Ex-Cop Bryan Riser Was Facing Capital Murder Charges. Now, He’ll Be Released.


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Bryan Riser, the former Dallas Police officer who was fired last month after being arrested on capital murder charges, breathed a sigh of relief when a judge decided there was not enough evidence to hold him. Dallas County Criminal Court Judge Audrey Moorehead ordered Riser to be released, according to The Dallas Morning News.

“Huge celebration for the family! #RiserStrong #DueProcess,” Riser’s father, Byron, said in a post on Facebook after the trial. The Riser family did not respond to a request for comment.

Dallas Morning News writers Krista Torralva and Cassandra Jaramillo were live reporting on Twitter from inside Ryser’s examining trial. The trial was to determine whether the case should go before a grand jury.

Investigators alleged Riser ordered the kidnapping and killing of two people in 2017, Albert Douglas and Liza Saenz. According to the Dallas Police Department, one of three suspects arrested for the Saenz murder implicated Riser in the crime two years later.

Three suspects were identified and arrested for kidnapping and killing Saenz and Douglas. They were 28-year-old Kevin Kidd, 31-year-old Emmanuel Kilpatrick and 35-year-old Jermon Simmons. They all face capital murder charges.

Throughout two hours of testimony from homicide Detective Esteban Montenegro revealed there were errors in the original probable cause affidavits and that prosecutors didn’t believe there was enough evidence to pursue the case when it was brought up in 2019.

Questioned on the witness stand, Montenegro told Riser’s attorney that cell phone data didn’t place him near the location where the kidnappings and murders occurred, despite this being stated in the original affidavits. DPD uploaded updated versions of the affidavits on Tuesday. The department did not respond for comment on the updates in the Riser case.

The latest documents indicate that Saenz was living with Riser’s father, Byron. They also state that the three suspects in the Saenz and Douglas murders were on the hook for another set of killings. The three suspects, as well as a woman named Joy Tiara Gray, who was dating Simmons, were arrested for the shooting deaths of three other people: Irby Walton Jr., Irby Walton Sr. and Cristobel Zepeda, according to the Morning News.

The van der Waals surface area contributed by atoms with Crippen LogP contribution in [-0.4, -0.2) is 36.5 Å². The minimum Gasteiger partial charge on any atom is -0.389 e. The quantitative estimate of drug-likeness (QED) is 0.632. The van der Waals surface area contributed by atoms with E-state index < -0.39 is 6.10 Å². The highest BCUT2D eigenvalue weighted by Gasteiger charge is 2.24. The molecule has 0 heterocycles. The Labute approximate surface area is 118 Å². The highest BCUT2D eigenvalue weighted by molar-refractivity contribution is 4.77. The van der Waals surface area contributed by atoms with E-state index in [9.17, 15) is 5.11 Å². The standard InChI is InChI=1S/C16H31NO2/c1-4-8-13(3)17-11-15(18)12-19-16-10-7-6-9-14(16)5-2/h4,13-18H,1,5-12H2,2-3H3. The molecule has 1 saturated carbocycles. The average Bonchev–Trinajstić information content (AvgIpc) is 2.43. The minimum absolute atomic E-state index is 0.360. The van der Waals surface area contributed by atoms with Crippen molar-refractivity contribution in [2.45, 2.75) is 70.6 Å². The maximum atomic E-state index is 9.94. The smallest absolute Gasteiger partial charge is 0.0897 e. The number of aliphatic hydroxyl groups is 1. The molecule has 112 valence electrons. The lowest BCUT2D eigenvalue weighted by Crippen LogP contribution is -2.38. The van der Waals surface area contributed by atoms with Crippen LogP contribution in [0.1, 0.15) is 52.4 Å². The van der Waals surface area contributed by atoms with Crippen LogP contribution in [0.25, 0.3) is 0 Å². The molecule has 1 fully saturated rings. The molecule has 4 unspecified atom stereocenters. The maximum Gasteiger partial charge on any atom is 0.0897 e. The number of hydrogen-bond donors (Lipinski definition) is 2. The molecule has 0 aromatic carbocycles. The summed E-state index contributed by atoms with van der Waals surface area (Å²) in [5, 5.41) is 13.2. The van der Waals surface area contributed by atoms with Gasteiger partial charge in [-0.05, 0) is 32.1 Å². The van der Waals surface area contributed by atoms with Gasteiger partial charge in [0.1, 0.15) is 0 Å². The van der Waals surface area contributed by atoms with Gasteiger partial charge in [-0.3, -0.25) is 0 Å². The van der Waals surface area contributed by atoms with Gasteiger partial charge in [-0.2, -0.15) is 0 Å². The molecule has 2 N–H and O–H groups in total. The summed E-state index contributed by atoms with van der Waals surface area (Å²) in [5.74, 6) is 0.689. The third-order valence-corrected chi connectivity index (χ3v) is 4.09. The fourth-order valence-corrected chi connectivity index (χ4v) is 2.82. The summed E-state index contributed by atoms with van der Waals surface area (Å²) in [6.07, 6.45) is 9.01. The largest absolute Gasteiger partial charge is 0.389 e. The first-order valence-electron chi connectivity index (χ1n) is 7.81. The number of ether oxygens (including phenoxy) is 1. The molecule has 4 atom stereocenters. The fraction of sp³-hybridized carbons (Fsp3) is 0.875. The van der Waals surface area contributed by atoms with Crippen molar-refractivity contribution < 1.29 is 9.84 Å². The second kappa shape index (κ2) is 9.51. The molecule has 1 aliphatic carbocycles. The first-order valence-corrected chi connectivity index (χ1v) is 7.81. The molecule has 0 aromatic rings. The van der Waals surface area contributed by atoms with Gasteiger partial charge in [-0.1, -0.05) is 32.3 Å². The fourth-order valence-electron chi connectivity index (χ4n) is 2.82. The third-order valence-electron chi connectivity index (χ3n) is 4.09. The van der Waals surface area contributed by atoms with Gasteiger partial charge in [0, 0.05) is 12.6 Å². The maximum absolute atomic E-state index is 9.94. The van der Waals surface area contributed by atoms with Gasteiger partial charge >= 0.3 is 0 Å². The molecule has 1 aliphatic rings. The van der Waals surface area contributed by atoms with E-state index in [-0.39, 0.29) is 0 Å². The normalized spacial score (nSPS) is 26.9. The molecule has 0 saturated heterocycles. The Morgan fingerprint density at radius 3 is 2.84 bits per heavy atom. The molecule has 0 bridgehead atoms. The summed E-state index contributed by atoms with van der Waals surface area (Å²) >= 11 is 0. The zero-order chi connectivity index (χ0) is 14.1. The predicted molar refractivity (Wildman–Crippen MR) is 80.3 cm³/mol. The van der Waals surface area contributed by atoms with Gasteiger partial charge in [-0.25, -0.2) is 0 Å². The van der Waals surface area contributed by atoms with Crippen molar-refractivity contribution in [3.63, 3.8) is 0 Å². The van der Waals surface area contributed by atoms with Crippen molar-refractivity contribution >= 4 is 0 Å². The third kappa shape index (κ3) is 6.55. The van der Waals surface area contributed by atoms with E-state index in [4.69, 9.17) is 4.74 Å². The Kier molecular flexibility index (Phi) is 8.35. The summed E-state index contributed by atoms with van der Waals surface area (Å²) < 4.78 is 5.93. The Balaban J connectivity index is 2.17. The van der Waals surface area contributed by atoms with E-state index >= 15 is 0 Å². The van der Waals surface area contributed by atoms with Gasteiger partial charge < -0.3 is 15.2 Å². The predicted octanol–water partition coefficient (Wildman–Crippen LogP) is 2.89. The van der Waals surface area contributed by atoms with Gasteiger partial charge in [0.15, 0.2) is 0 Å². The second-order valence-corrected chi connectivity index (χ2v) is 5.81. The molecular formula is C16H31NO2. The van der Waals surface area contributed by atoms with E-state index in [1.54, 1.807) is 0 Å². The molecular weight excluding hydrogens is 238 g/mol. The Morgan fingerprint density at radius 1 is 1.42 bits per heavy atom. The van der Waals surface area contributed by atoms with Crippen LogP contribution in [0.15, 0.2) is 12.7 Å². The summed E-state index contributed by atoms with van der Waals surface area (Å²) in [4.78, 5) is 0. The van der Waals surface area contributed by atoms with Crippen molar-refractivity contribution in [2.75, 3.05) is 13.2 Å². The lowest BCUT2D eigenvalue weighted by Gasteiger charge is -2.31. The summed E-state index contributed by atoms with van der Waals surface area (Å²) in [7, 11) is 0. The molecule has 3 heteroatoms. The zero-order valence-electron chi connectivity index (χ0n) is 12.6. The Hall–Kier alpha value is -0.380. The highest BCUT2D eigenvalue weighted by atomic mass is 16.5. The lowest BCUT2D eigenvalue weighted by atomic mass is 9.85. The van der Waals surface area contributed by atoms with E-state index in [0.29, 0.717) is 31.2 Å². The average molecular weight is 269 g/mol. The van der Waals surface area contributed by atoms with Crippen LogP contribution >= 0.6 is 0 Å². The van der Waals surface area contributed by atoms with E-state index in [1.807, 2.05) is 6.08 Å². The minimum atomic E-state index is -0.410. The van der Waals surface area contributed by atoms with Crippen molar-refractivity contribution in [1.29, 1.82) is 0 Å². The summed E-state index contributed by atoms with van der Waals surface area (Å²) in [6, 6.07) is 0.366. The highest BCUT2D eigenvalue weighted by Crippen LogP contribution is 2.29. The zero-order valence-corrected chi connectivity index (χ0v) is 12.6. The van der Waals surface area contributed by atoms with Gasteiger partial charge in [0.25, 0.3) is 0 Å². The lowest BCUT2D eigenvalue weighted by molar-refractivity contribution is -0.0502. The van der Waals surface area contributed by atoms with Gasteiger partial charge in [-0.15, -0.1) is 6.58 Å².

The latest affidavits say Riser gave investigators information about the Walton murders that he said he’d received from an anonymous tipster. The tipster had called the former cop to give him the information, but Riser told investigators he didn’t recognize the voice he was hearing over the phone. Investigators later determined that Riser was lying about this, according to the affidavits.

Toby Shook, Riser’s attorney, maintains his client had nothing to do with the killings. Shook told the Observer last month that Riser was blindsided by the allegations and the arrest that followed. Riser has denied the allegations from the beginning.

Dallas Mayor Eric Johnson formed an ad hoc committee shortly after the Riser’s arrest to look into why he remained on active duty while he was considered a person of interest in connection with two murders. Two of the committee members said they had not met yet.

In a statement, the mayor’s office said the committee’s job isn’t to “adjudicate” Riser’s criminal case. “The City Council is responsible for providing oversight of the Dallas Police Department and its civilian leadership at City Hall,” the statement said.

“Our residents deserve to know who knew what, when they knew it, and who made the relevant decisions regarding the former officer’s employment status,” it added. “The committee remains tasked with finding those answers.”

Dallas County prosecutor Jason Fine said there ultimately wasn’t enough evidence, but the investigation is ongoing and that there could be developments in the future.

“I have no idea where this investigation is going, and if there’s sufficient probable cause down the line, we’ll take the case, bring it before a grand jury, we’ll get that indictment and take it to trial just like we do on any other case where we have the evidence,” Fine said.

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